Governor Bruce Rauner Delivers Broad Agenda In State Of The State Address

 
Illinois Gov. Bruce Rauner delivers his State of the State address to a joint session of the General Assembly, Wednesday, Feb. 4, 2015, at the Capitol in Springfield, Ill.

Illinois Gov. Bruce Rauner delivers his State of the State address to a joint session of the General Assembly, Wednesday, Feb. 4, 2015,.

(AP Photo/Seth Perlman)


For the past couple of weeks, Illinois' new Governor, Bruce Rauner, traveled the state, giving speeches that mostly told audiences what's *wrong* with Illinois. On Tuesday, he used his state of the state address to begin to describe what he wants to do about it.  
                                                            
Rauner didn't just deliver a big speech yesterday. He produced a full manifesto complete with calls for an unheaval of Illinois' labor laws, changes to the constitution, a property tax freeze, and the hiring of more prison guards.

The speech started off on a conciliatory note. Or maybe it was an invitation.

"Last November, voters made it clear they want bipartisan government. They want a government where people come together to solve problems and get things done. They don't want partisan bickering, political infighting or personal conflict to get in the way of serving the needs of the families of Illinois," said Rauner.

And then he got aspirational:

"Together, we will do great things for the people of Illinois. We will once again make Illinois the greatest state in the greatest nation on earth."

But then Rauner went on to list a range of ideas, many of which -- by his own admission -- were sure to miff key constituencies.

Like the Democratic President of the State Senate, John Cullerton, who issued a statement saying the governor's  "opportunity was squandered with campaign rhetoric that denigrates the reputation of the state."

Rauner is the first Republican to occupy the governor's mansion in a dozen years, and in that time, Democrats have only grown their legislative ranks.

Democrats literally occupy so many seats in the General Assembly, some spill over the aisle and have to sit on the GOP side.

To make his agenda a reality, Rauner has no choice but to get bipartisan support.

And yet he focused on reducing the strength of unions -- a traditional Democratic ally, though in Illinois - downstate Republicans are often closely aligned with them too.

Rauner aims to ban public labor unions from contributing to campaigns, and he wants to reduce workers' rights to collectively bargain.

Democratic Rep. Elaine Nekritz says it's a page straight out of Wisconsin Gov. Scott Walker's playbook:
 
"I find it interesting that Wisconsin went through this exercise and now has a budget deficit which is a fact that Gov. Rauner didn't seem to want to talk about.," said Nekritz 
 
The list of initiatives starting on a rough path -- if not going down a dead end -- also included a call for the legislature to self-impose term limits, and a lifting of the state's cap on charter schools. 

Even his call for a minimum wage increase -- which Democrats got close to passing last year and are still trying for, was given a cold reception.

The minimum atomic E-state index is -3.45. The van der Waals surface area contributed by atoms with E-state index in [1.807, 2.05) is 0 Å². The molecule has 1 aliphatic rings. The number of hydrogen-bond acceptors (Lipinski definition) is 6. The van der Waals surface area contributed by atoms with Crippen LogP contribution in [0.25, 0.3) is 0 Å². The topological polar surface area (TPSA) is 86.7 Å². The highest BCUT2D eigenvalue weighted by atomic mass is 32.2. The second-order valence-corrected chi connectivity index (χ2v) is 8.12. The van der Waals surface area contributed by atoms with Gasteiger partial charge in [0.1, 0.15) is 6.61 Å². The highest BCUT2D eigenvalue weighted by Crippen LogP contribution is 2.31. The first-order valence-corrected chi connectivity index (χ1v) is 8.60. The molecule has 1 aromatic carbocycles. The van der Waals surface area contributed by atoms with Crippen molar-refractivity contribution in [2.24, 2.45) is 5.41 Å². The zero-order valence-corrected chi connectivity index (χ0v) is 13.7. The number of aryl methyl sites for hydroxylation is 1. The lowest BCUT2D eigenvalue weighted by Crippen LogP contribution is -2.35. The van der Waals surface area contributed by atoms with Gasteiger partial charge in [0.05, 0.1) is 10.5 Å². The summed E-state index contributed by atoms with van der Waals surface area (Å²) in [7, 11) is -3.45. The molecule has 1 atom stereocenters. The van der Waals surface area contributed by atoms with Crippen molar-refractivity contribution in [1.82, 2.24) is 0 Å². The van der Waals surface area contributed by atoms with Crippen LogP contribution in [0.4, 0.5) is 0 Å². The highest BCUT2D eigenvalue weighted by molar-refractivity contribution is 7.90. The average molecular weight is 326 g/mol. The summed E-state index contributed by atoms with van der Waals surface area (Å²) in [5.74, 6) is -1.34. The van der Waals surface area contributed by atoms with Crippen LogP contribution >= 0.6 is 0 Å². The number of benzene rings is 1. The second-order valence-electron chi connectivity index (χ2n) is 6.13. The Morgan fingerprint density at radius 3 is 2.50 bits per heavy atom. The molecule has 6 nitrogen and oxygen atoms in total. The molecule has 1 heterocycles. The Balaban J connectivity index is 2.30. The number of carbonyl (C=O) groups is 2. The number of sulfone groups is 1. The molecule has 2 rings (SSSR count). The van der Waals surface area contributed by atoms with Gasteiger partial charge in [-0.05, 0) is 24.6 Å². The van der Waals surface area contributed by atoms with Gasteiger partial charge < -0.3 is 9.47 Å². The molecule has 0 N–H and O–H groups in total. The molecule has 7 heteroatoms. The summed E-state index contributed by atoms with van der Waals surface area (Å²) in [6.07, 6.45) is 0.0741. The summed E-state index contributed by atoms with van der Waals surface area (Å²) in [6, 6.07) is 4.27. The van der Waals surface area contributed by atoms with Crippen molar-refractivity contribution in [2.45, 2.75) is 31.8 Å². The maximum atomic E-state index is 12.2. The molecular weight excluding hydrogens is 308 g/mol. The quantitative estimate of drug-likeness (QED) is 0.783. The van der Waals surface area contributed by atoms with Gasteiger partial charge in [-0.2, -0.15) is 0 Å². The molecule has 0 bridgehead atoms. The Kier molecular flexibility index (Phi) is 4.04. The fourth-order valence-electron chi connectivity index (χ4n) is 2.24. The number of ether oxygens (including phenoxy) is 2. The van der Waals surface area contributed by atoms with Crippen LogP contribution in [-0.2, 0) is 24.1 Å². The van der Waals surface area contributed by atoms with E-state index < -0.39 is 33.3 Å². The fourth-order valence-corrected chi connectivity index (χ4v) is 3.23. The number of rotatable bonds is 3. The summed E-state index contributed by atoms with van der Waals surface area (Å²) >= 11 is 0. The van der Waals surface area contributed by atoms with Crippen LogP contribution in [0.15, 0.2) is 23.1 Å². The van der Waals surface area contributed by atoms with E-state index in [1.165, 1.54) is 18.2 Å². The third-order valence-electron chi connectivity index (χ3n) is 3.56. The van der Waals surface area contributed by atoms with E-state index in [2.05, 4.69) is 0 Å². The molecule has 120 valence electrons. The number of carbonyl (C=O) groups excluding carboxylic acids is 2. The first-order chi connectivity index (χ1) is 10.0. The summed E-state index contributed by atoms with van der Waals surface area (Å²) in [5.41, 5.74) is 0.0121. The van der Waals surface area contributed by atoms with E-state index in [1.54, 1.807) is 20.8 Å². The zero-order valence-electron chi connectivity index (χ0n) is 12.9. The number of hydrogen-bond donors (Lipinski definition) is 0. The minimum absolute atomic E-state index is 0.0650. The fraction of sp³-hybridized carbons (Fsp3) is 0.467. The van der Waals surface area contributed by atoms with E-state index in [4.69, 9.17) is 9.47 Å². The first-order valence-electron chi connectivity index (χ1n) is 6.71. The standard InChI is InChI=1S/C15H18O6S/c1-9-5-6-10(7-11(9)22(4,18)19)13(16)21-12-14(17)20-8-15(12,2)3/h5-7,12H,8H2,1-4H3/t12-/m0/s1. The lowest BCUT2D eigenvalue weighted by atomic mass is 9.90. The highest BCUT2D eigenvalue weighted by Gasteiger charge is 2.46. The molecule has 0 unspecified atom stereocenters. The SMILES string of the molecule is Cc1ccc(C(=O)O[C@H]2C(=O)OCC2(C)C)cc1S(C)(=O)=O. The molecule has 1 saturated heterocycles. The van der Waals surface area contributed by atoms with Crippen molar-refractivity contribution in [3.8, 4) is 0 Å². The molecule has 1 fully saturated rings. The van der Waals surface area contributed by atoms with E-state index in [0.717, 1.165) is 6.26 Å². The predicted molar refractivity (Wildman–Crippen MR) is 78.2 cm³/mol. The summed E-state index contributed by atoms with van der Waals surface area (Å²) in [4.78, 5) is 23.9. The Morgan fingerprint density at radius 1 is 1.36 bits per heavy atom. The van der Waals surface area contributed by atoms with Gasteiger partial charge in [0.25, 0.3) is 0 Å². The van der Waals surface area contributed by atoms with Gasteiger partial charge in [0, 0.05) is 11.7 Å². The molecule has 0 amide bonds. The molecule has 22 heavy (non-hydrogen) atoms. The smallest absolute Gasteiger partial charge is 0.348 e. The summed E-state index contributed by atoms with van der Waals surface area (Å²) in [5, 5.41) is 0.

There were gasps of surprise, and applause, when Rauner said that's a priority for him, too.
 
"We must also help those workers who are barely getting by, by raising the minimum wage, " said Rauner, "to $10 an hour over the next 7 years."
 
Governor Rauner got applause, particularly from black and Latino legislators, when he introduced a proposal to increase minority job opportunities via unions.

Business leaders by and large loved what they heard.

For many Republicans, Rauner's agenda is just what they've been waiting so many years to hear.
 
House GOP Leader Jim Durkin said, "I'll just say it's really refreshing to be here, after 12 years, having a Republican addressing the General Assembly at the State of the Starte address. It was an absolute pleasure."
 
"Governor Rauner was very bold, made very direct statements. The type of statements that he ran on. That's what the people of Illinois want to hear, of how we're going to get out of this death spiral. This is about a long-term plan to transform this building and also the state of Illinois," said Durkin
 
Key to what happens now that the opening pitch has been thrown is what the other House leader the longtime Democratic Speaker Michael Madigan thinks.

Unlike his Senate counterpart, Madigan's response was measured.
 
"I didn't view it as divisive. I've known Mr. Rauner before he decided to be a candidate for governor. He has a lot of strong views on a lot of public issues. He enunciated a lot of those views in the speech today, which he should do. Now those views, those issues, those bills will be before the legislature. And they'll be disposed of by the legislature. Some favorably, and some not favorably. That's the American democratic process," said Madigan.
 
Of course, Madigan says, for whatever Rauner wants to make happen, he'll have to drum up the votes.

And Madigan says what Rauner and everyone else needs to focus on now, is the budget. Not next year's. This year's. 

With five months left in the fiscal cycle, money's running out.

How the new governor's going to deal with that was noticeably absent from his address.

As was any mention of Illinois' underfunded pension systems. 

Or an answer to where Illinois would get the additional money to give to schools and to pay those extra prison guards.

For that - check back in a couple of weeks.  Rauner says he'll unveil his financial plans when he gives another big -- speech: the budget address, on February 18, 2015.

 

Story source: Illinois Public Radio